Asian Legal Resource Centre, Hong Kong, 6 October 2011
Those responsible for the deaths of thousands of people during the "war on drugs" conducted in Thailand from 2003 to 2005 continue to enjoy impunity for their crimes over six years on, a relative of one teenage victim of extrajudicial killing said at the United Nations (UN) in Geneva in early October.
Mrs. Pikul Phromchan told delegates participating in an event convened by non-governmental organizations FORUM-ASIA, the International Commission of Jurists (ICJ) and the International Federation for Human Rights (FIDH) at the UN, two days before the Universal Periodic Review of Thailand's compliance with human rights instruments, that police in the northeastern province of Kalasin killed her nephew, Mr. Kiettisak Thitboonkrong "in order to hide the pernicious nature of the police officers and the weak judicial process" in her country.
"There was no framework within the drug suppression policy to prevent base and amoral state officials from using violence," Pikul said.
"Citizens who possessed status of wealth had to opportunity to pay a bribe; if they did not pay the bribe, then they were killed or disappeared," she added.
Police arrested Kiettisak, 17, in 2004 on charges of allegedly stealing a motorcycle. He never came home. A few days later, his mangled body was found in a neighboring province.
At the urging of relatives, the Department of Special Investigation (DSI) in the Ministry of Justice began investigating his death in 2005, and on 18 May 2009, six police officers were charged with premeditated murder and with concealing Mr. Kiettisak’s corpse to hide the cause of death. At this time, the court case is still ongoing.
Please click here for further information on this case, as well as other murders and torture in which the Kalasin police are accused of involvement.
Michael Anthony, who is in Geneva representing the Asian Legal Resource Centre, said that the Hong Kong-based regional rights group remained highly concerned for the safety of Pikul.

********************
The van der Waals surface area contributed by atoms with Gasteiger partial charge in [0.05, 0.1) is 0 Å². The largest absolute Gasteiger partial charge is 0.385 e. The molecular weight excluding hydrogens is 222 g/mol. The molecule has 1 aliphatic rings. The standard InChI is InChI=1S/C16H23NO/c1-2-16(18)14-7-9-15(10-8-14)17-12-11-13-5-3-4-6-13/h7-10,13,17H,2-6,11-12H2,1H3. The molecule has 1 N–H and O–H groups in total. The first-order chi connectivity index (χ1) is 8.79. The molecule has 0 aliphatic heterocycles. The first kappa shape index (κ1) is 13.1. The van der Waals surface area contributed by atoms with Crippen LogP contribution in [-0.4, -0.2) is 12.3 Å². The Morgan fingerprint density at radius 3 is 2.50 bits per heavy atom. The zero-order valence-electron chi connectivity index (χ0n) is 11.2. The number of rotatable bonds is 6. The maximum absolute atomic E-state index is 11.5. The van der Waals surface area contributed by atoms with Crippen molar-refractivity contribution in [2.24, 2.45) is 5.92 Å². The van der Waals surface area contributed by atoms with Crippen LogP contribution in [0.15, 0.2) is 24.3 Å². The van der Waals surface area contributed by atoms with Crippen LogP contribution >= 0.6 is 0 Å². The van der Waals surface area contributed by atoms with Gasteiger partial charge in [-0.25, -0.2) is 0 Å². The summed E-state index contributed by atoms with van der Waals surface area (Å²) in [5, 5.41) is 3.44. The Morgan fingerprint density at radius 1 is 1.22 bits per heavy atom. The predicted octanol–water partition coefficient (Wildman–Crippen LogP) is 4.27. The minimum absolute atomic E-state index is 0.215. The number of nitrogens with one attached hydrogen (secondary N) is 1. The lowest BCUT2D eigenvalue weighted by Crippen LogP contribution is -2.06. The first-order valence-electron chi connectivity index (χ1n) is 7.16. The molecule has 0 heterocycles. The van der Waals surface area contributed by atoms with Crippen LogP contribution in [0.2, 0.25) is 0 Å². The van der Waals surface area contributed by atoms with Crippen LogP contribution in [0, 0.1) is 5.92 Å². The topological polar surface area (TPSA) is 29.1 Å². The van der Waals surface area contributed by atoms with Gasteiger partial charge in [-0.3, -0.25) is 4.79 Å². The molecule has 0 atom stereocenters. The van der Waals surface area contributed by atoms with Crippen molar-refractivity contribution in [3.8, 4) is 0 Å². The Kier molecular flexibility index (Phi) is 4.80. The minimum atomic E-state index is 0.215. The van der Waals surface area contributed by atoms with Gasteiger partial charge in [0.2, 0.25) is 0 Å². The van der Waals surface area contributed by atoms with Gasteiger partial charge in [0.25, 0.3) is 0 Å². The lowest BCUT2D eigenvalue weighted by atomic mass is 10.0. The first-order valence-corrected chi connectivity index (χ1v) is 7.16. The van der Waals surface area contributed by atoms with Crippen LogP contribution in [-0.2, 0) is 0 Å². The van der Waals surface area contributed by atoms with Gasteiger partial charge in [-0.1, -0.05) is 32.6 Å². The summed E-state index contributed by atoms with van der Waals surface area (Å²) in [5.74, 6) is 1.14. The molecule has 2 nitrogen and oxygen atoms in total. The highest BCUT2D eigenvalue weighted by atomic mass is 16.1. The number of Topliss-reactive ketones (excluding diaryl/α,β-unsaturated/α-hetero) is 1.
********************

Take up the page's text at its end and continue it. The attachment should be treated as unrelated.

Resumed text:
"Pikul has worked both to secure accountability in the specific case of her nephew and also to fight for justice of some other 27 other victims of the police in Kalasin," Anthony said.
"She is a human rights defender who has worked tirelessly and at considerable personal risk and without her efforts we have no doubt that the case would never have gone to court," he added.
At the time of the killings in 2003, the Asian Legal Resource Centre issued a special report in its periodical, article 2, which can be downloaded here.
Full text of Pikul's statement below:
TRAMPLING ON HUMAN DIGNITY: TORTURE & HUMAN RIGHTS VIOLATIONS COMMITTED BY STATE OFFICIALS IN KALASIN PROVINCE DURING THE "WAR ON DRUGS" (2003-2005)
A Statement from Mrs. Pikul Phromchan at the UN Human Rights Council, Geneva, 3 October 2011
In 2003, the government of Police Lieutenant Colonel Thaksin Shinawatra announced policies of a “War on Drugs” and “War on Influential Persons.” In numerous statements and interviews with various media outlets, the government routinely expressed the sentiment that the use of violence was acceptable. In response, law enforcement and administrative officials responded with haste to produce results and therefore climb to a higher position. Mr. Chairat Mapranit, the governor of Kalasin province, declared Kalasin as the first “drug-free” province in Thailand in 2003. State officials in every part of the province demonstrated their cooperation. During the “War on Drugs,” even the justice system trampled on human dignity; if this was made public, it would be said to impugn the court. Villagers whose rights were violated simply had to withstand the pain and suffering. Those who used the most violence in Kalasin province were those with the power to enforce the law: the police. More than 300 people were killed or disappeared. After the declaration of the “War on Drugs,” there were 2,587 people who were killed throughout the country. The vast majority who were killed were innocent. They were killed to be silenced. They were killed extrajudicially.
There was no framework within the drug suppression policy to prevent base and amoral state officials from using violence. Therefore, it became an opportunity for state officials to seek benefit, power, and charisma through repressing citizens. Citizens who possessed status of wealth had to opportunity to pay a bribe; if they did not pay the bribe, then they were killed or disappeared. For underprivileged citizens who had become drug addicts, even if they had gone through rehabilitation and were no longer addicts, they were silenced by killing. It is well known in Thai society that the trafficking of drugs to sell made high-ranking police officers wealthy and secure. It is also well-known that the promotion of police officers at different levels involves many millions of baht. Ordinary villagers, on the other hand, have no need to search for a lot of money and simply live their lives. This is different from those police officers who become so enchanted by power, rank and position, that they trade the lives and suffering of villagers to secure it.
My nephew, who was only 17 years old, was arrested and tortured. Then he was hung. He was extrajudicially killed. He was killed in order to hide the pernicious nature of the police officers and the weak judicial process of Thai society, which remains open to interference.
For more information in Thai, please click here.
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